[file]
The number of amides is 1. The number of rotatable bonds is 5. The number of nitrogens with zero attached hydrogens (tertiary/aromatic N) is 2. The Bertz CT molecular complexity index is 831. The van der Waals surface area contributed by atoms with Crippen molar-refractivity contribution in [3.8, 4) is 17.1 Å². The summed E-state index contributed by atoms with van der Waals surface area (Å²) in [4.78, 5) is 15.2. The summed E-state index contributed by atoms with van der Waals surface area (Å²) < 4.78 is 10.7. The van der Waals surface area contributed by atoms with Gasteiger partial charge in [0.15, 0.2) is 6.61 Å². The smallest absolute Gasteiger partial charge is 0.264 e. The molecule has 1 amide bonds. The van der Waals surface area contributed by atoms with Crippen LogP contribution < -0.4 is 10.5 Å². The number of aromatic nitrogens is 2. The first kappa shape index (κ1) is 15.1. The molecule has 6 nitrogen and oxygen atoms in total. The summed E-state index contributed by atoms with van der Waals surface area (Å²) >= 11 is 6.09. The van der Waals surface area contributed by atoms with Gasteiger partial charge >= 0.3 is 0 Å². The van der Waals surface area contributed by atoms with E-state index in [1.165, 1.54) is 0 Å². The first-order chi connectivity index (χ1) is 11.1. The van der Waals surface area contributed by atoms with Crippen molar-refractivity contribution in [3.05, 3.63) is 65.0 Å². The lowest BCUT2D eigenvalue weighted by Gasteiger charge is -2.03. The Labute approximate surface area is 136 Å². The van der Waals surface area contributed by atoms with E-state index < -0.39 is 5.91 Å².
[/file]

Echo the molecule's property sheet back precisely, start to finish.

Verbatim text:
The number of amides is 1. The number of rotatable bonds is 5. The number of nitrogens with zero attached hydrogens (tertiary/aromatic N) is 2. The Bertz CT molecular complexity index is 831. The van der Waals surface area contributed by atoms with Crippen molar-refractivity contribution in [3.8, 4) is 17.1 Å². The summed E-state index contributed by atoms with van der Waals surface area (Å²) in [4.78, 5) is 15.2. The summed E-state index contributed by atoms with van der Waals surface area (Å²) < 4.78 is 10.7. The van der Waals surface area contributed by atoms with Gasteiger partial charge in [0.15, 0.2) is 6.61 Å². The smallest absolute Gasteiger partial charge is 0.264 e. The molecule has 1 amide bonds. The van der Waals surface area contributed by atoms with Crippen LogP contribution < -0.4 is 10.5 Å². The number of aromatic nitrogens is 2. The first kappa shape index (κ1) is 15.1. The molecule has 6 nitrogen and oxygen atoms in total. The summed E-state index contributed by atoms with van der Waals surface area (Å²) >= 11 is 6.09. The van der Waals surface area contributed by atoms with Gasteiger partial charge >= 0.3 is 0 Å². The van der Waals surface area contributed by atoms with E-state index in [1.165, 1.54) is 0 Å². The first-order chi connectivity index (χ1) is 11.1. The van der Waals surface area contributed by atoms with Crippen molar-refractivity contribution in [3.05, 3.63) is 65.0 Å². The lowest BCUT2D eigenvalue weighted by Gasteiger charge is -2.03. The Labute approximate surface area is 136 Å². The van der Waals surface area contributed by atoms with E-state index < -0.39 is 5.91 Å².